Marpissa grata (Gertsch, 1936)
A Jumping Spider
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Hyctia grata, Marpissa wallacei
Basis for Former Listing
Marpissa grata is a Great Lakes endemic known only from Michigan and Minnesota. It was originally collected by Gertsch (1936) in Minneapolis, Minnesota, and is now known from 10 additional counties. This suggests that the Minnesota populations may be significant to the conservation of this species nationally. Marpissa grata was listed as a special concern species in Minnesota in 1996. Special concern jumping spiders are those known from three or more sites in Minnesota, but with significant range restrictions or particular habitat associations that make their populations appear vulnerable from a conservation standpoint.
Basis for Delisting
Since its listing as a special concern species, M. grata has been found at several new locations, suggesting that it is more widespread than originally thought. Thus, its special concern status was determined to no longer be necessary. Marpissa grata was delisted in 2013.
Jumping spiders are one of the most recognizable spiders, as they generally have a stout body, rather short legs, a very large set of eyes, and the ability to jump. They also walk with an irregular gait. Their body shapes and colors often imitate prey such as ants and beetles. Marpissa grata has a very elongate abdomen, and is dark brown in color with central yellow patches. The similar M. pikei has been associated with more xeric habitats and has faint spots on a light background in irregular lines along the length of the abdomen.
Marpissa grata prefers habitat that contains sedges or emergent vegetation. Most, but not all, records are associated with wetlands, ponds, or rivers. All specimens collected by Ehmann and Boyd in 1996 were near cattail (Typha spp.) marshes, in grass, and on cattails and willows (Salix spp.). However, several specimens collected in 2004 in Otter Tail County were from a drier site dominated by big bluestem (Andropogon gerardii). Cutler (1971) linked this species to bluegrass (Poa pratensis) meadows and this association has held true at Lake Elmo Park Reserve in Washington County (Ehmann and Boyd 1997).
Biology / Life History
Jumping spiders do not spin webs for catching prey. Instead, they construct small tent-like silken retreats under rocks or logs, or on plants, which they use at night and during hibernation. The females will also lay their eggs in them. Jumping spiders are most active during the day, and they prefer sunshine. They tend to stay in their retreats on cloudy or rainy days. Jumping spiders are generally interested in whatever approaches them, and will often turn and face human observers, and may even advance towards them. They are generally harmless to people.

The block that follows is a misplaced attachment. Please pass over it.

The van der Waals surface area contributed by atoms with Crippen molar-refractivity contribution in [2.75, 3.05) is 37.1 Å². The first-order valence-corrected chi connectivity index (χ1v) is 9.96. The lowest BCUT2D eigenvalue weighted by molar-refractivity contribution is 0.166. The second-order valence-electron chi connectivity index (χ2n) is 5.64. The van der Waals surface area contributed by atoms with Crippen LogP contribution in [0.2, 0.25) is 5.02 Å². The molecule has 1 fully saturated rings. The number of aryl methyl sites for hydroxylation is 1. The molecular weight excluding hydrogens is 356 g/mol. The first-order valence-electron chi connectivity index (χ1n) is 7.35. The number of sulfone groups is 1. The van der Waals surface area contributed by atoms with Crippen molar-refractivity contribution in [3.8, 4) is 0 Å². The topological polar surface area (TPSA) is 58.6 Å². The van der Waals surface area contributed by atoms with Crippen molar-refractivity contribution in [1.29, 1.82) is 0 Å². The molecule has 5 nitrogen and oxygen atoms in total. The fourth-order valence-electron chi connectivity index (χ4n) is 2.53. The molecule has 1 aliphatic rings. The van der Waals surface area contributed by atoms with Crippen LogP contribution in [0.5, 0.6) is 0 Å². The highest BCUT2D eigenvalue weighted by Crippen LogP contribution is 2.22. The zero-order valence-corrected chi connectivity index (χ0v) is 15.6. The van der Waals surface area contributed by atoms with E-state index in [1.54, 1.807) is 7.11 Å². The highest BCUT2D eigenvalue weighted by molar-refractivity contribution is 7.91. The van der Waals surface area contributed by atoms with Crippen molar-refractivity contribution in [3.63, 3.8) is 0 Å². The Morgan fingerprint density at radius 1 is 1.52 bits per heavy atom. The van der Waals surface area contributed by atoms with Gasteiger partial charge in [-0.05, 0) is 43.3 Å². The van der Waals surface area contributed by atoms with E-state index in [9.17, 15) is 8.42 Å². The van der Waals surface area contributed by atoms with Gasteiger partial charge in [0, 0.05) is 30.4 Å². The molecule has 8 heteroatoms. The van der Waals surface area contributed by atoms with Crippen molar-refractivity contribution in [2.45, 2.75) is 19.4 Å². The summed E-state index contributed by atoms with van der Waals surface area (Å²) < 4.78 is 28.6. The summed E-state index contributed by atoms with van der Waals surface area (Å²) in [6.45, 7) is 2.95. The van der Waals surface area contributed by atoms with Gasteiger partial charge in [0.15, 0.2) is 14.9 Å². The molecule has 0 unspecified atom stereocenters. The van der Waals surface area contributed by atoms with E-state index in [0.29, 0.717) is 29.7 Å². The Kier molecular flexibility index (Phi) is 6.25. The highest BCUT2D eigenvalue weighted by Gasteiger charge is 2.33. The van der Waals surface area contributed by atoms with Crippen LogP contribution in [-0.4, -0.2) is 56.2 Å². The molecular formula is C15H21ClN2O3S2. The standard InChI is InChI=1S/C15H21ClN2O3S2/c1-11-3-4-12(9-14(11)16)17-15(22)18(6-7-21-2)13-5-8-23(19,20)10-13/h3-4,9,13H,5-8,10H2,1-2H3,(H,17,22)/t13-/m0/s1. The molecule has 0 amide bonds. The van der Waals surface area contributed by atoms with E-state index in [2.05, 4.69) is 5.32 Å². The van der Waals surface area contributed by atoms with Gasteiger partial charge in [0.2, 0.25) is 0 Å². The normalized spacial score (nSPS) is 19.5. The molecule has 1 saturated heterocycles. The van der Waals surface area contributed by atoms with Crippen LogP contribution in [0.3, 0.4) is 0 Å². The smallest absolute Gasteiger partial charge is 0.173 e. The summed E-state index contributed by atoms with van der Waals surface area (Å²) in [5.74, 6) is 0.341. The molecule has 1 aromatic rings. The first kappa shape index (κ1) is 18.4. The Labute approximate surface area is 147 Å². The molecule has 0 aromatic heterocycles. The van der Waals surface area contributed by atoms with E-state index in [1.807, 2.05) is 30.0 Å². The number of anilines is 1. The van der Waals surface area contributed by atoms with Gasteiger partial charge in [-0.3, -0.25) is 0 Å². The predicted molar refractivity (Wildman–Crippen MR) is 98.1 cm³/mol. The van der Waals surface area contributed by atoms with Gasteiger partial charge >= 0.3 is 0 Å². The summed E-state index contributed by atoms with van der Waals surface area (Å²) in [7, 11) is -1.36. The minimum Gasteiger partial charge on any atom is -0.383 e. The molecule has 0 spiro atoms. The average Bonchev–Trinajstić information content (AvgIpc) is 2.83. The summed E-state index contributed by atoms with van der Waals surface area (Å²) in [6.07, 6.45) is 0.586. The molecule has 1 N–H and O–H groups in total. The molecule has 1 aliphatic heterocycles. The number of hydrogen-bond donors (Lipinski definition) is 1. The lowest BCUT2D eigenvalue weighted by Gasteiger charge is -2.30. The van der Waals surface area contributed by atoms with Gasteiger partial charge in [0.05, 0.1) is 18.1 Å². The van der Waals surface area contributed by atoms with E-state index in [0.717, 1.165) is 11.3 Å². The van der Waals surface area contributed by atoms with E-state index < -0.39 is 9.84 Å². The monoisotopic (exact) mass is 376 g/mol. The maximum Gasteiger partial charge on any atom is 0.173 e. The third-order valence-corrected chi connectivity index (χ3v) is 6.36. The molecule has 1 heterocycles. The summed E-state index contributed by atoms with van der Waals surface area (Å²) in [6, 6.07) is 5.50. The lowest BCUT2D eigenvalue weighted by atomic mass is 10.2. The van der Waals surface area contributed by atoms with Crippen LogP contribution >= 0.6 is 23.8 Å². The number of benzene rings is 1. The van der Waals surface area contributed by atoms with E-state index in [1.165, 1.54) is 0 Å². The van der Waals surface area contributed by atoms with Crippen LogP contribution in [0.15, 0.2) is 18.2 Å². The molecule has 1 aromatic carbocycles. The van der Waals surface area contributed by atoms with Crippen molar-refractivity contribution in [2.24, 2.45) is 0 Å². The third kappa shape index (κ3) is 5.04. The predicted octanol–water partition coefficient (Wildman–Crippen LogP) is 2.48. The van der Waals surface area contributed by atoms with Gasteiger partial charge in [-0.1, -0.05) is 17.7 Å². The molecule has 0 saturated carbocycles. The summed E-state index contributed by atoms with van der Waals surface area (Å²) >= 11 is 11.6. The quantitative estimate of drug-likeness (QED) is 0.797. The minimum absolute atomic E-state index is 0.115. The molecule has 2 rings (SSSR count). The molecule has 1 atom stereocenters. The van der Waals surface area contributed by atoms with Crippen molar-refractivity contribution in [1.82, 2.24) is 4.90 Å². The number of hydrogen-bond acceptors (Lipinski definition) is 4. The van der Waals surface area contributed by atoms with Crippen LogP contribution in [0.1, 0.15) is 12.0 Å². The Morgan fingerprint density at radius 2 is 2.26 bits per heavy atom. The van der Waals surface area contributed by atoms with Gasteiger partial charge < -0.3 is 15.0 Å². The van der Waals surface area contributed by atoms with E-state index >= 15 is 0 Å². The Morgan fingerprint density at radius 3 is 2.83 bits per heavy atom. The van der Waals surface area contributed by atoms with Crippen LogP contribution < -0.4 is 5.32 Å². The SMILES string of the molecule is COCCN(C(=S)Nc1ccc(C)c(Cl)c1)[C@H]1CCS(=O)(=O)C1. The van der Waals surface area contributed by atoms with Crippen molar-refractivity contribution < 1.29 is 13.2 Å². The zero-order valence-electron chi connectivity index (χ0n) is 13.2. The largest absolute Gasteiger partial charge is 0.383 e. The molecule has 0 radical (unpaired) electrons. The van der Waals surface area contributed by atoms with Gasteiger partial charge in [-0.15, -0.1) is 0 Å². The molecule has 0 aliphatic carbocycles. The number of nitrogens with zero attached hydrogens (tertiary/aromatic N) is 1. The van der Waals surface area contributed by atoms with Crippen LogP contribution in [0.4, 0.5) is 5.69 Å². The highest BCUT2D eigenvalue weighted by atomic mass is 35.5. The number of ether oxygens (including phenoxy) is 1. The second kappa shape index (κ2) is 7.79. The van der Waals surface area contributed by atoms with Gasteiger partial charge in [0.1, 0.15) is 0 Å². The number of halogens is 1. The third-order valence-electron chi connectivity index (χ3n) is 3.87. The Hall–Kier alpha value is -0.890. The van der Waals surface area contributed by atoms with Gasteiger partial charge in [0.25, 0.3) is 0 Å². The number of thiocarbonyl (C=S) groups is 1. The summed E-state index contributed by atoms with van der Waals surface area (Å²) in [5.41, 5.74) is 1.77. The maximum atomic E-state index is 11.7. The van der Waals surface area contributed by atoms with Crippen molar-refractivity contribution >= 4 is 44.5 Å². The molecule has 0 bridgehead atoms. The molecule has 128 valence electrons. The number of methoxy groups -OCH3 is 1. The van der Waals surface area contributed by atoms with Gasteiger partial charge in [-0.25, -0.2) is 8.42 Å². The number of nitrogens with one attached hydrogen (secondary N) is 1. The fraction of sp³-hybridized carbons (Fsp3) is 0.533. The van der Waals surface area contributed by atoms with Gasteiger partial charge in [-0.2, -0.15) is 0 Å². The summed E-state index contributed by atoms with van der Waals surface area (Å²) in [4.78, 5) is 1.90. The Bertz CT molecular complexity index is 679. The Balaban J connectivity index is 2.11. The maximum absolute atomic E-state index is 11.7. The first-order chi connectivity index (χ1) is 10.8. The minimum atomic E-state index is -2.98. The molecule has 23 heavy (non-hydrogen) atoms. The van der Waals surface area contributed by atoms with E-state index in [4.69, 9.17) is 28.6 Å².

Conservation / Management
The best time of year to survey for M. grata is from June through September. Future surveys may want to employ alternative sampling techniques to sweep netting such as hand searches and leaf litter collection. Although remnants of natural areas may often be too small or isolated for some rare vertebrates, they may be suitable for maintaining invertebrates. Each new locality for a species adds to the suite of management options for their conservation and may even guide new land designations or acquisitions. Benign to humans, diverse, colorful, and behaviorally complex, jumping spiders may be good ambassadors for their kin and invertebrates in general.
Conservation Efforts in Minnesota
In 1996, Ehmann and Boyd (1997) confirmed the presence of M. grata in Stearns County, previously reported by Cutler (1988), and within Washington County at a new locality. Significantly, M. grata was also discovered in Murray County in 1996 and in Jackson County in 2007, which extended the range limit of this species more than 200 km (124 mi.) southwest. A single adult specimen was collected in Sherburne County for the first time in 2001 (Ehmann 2002) and in 2004 several adult and immature specimens were collected at two sites in Otter Tail County. The absence of M. grata in apparently suitable habitat elsewhere in the state combined with extremely low collection numbers from sites where it is found is consistent with the interpretation that this species is rare in Minnesota. Any new records will be of high interest.
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